6 Numbers That Can Improve Your Resume

Making sure recruiters shortlist your CV

It’s 2021 and time to let go of the one-size-fits-all timeline of career events resume we learned in college.  If you’re not applying for a job where everything can be standardized into a certification, you will have to invest in storytelling.  I’ve been hiring people for over 20 years, and helping to reposition CVs for around the same number of years.  Applying a marketing lens to the task, here’s what I find works:

  1. Paint by numbersJobs are about helping the company make more revenue or increase profits.  Figure out how your roles have helped you do that for your employers and quantify it.  So instead of saying “ran 50 events” say “Influenced deal flow of $million through 50 events”.  “Managed recruitment for the widgets division” can become “Helped recruit 50 key individuals to drive the widgets division growth by 20%”
  2. Tell the big story in 50 wordsAttention spans are dropping.  Even a one-page resume is a long read.  Can you describe in 50 (key) words what you can do for your company and substantiate with proof? “Like B2B marketing expert who has partnered companies in their 10x growth” or “Proven expertise in improving NPS by at least 1 point”.
  3. Mind your keywordsMany companies use automated screening tools that look for relevance of your resume to the job applied for.  So if they are looking for “sales” don’t say “business development” in case the algorithm doesn’t recognize it as the same.
  4. One Size Does Not Fit AllIn the pre-digital days a resume was an elaborate affair.  You typed it up and went to a shop to make copies.  So you couldn’t edit it for each job you applied for.  And so you (hand) wrote a covering letter to customize it for that specific organization or role.  But digital makes it super easy to create a custom application for EACH job.  And you come across as rather irrelevant if you don’t do so.  Look at the role and organization and customize your story to match what they would like to know.  This is even more relevant for candidates with a large and or diverse experience.  Do your research and try to showcase – with data and charts – how your expertise is relevant to them.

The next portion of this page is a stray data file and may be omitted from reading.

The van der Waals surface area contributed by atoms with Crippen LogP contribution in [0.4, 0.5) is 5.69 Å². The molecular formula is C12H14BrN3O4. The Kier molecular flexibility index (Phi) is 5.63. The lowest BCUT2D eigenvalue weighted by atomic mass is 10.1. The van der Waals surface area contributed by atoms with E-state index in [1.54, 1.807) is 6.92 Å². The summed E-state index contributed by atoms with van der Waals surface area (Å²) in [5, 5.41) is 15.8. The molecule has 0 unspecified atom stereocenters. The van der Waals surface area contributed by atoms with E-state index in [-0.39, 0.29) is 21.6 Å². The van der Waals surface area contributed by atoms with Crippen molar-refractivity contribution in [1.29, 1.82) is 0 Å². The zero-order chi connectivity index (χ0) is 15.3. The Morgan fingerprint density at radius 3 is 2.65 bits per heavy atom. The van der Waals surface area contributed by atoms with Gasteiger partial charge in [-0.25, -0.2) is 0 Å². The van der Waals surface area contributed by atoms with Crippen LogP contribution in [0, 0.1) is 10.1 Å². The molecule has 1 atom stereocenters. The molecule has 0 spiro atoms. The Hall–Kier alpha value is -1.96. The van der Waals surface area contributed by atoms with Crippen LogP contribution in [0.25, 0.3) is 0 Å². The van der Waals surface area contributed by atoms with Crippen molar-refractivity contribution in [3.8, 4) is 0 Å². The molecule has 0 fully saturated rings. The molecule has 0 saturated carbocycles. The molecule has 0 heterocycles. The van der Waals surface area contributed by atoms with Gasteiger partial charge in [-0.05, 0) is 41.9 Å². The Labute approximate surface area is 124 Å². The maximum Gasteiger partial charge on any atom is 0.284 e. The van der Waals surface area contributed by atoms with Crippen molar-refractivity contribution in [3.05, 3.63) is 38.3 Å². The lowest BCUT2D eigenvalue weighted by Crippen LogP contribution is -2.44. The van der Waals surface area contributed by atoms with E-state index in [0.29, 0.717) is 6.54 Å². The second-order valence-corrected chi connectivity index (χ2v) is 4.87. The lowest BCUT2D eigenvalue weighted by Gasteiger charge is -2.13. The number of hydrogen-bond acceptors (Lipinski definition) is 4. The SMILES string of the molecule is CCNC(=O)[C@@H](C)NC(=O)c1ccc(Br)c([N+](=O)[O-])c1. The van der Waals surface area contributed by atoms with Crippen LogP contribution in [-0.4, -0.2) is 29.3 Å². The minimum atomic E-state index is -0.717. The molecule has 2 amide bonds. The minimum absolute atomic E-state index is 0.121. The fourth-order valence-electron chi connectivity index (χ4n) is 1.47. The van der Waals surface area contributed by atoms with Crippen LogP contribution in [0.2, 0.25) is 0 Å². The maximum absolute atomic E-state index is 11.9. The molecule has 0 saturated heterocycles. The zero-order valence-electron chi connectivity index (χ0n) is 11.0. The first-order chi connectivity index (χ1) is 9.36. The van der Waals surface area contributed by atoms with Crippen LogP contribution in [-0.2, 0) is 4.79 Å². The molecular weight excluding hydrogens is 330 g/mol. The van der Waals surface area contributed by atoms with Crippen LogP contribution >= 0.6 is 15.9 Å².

5. Size Zero CVDo not throw in everything from your kindergarten graduation certificate!  Keep your resume focused on the bits that are relevant.  Or figure out how they can be made relevant. So let’s say you made the leap from being a programmer to marketing.  Unless the marketing job requires IT experience, you should limit that piece of information to a single line.  Job is located in Mumbai? Maybe you don’t want to put your home address in Gurgaon at the top of the resume.
  6. 2 formats or 1?If you are applying through a headhunter, they often reformat the resume into their standard template.  You can make it easier for them by offering your CV in Word in addition to .pdf.  Even if you are asking a friend to share the resume with their employer, offering an editable version will allow them to customize it and correct any errors they spot.

If you’re a hiring manager, offering a template to potential candidates that takes care of all these points will make your life much simpler too!

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Jessie Paul is the Founder and CEO of Paul Writer, a firm she founded in early 2010 to raise the bar for marketing in India. Previously, as Chief Marketing Officer of Wipro’s IT business and as Global Brand Manager at Infosys, Jessie has been recognized for her contribution towards putting the Indian IT industry on the global map. With over 18 years in services marketing, including a stint with Ogilvy & Mather Advertising, Jessie is considered an expert in brand globalization and has been named one of the most influential business women in the Indian IT industry.


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